Toulouse is surely one of those French cities that has a touch of magic to it. Just the mention of its name brings, for many, romantic images to mind.
Famous for its terracotta brick buildings, which give the city its most common nickname*, "la Ville Rose", Toulouse is, as the official website of its tourist office rightly boasts, a city "at once both modern and proud of the legacy of its past."
Visitors, it promises are "bound to be seduced by the incomparable Toulousain lifestyle, coupled with the wealth of its cultural heritage."
And the site probably isn't far off the mark.
One look at the landmark Capitole de Toulouse for example which houses the town hall, an opera company and a symphony orchestra, is enough to tell you that this is indeed a splendid city.
Mind you, many of the more than 4,700 competitors (individual and relay combined) taking part in le marathon du Grand Toulouse (the National Grand Toulouse Marathon) last weekend probably won't have had much time to take in the sights and sounds of what it has to offer as they pounded the 42 plus kilometres.
It was Kenya's Benjamin Bitok who crossed the finishing line first at la place du Capitole in the heart of the city. Bitok's winning time of two hours, 14 minutes and 12 seconds, was four minutes faster than when he won the inaugural event back in 2007.
Following him home were two more Kenyans, Patrick Nymbane seven minutes back in second and Simon Ruto another six minutes behind in third.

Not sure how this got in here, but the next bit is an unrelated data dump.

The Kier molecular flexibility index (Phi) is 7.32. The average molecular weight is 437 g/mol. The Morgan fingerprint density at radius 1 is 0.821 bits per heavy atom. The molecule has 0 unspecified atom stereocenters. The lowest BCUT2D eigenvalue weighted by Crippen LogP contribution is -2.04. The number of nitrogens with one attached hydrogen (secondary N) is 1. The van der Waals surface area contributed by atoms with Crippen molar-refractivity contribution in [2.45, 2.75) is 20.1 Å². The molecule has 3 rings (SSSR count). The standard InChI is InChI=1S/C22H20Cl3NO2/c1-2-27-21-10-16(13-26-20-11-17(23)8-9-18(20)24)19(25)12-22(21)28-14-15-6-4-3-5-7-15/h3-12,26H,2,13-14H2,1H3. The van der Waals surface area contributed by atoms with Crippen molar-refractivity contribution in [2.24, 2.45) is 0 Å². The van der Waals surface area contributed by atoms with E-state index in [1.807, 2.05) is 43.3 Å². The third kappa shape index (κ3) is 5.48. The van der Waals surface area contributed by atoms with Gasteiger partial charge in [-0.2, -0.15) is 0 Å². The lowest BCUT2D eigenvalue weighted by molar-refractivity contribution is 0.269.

The first woman home was Algeria's Kenza Dahmani in two hours 40 minutes and 29 seconds.
More famous in sporting terms perhaps for the exploits of its top-flight rugby side Stade Toulousain or even the first division soccer team Toulouse Football Club, la Ville Rose has played host to the marathon for the past three years.
It's an event which quite literally runs through the heart of Toulouse as well as some of its suburbs in a city which ranks as the fourth or fifth largest in France in terms of population, depending on whether you're taking into account those who live in the city itself or the metropolitan area.
Hotfooting it through the streets though is perhaps not the best way to take a real look at everything Toulouse has to offer: the architecture, history, culture or of course the gastronomic delights (this is France after all) les Toulousains Toulousaines have to serve up.
The ever-expanding Blagnac airport with regular arrivals from both Paris-Orly and Paris-Charles de Gaulle as well as a host of European cities, makes getting to Toulouse simple.
Given the fact that Toulouse is the home base of the European aerospace industry in the shape of Airbus, it's perhaps not surprising that the city will also be playing host in 2010 to a major air service development forum.
The "Airbus effect" aside though - and it has been an important factor in the growth of the city in recent years and its "dynamism" - Toulouse makes an ideal weekend break especially for visitors who prefer a more sedate pace of life and want to spend a little more time taking it all in.
The weather is generally temperate, the food fantastic and getting around, be it on foot (preferably) or by bus, easy.
And there's more. Toulouse is also the gateway to the rest of the southwest of France which might tempt you to prolong your stay and make a real holiday of it as you take in some stunning scenery.
One thing to note though, and it might just be the experience of this particular visitor, is that the local folk can be a little hard to understand once they get going.
Their French is heavily accented and they seem to speak at a rate of knots.
But don't let that put you off as it just adds to their charm and that of the city.
*Toulouse is also sometimes known as la cité des violettes - City of Violets - because of its long association with the cultivation of the flower.
Kinkaku-ji (the Temple of the Golden Pavilion) in Kyoto - [image: Kinkaku-ji (the Temple of the Golden Pavilion) in Kyoto] A few somewhat old pics of the Kinkaku-ji, also known as the Temple of the Golden Pavili...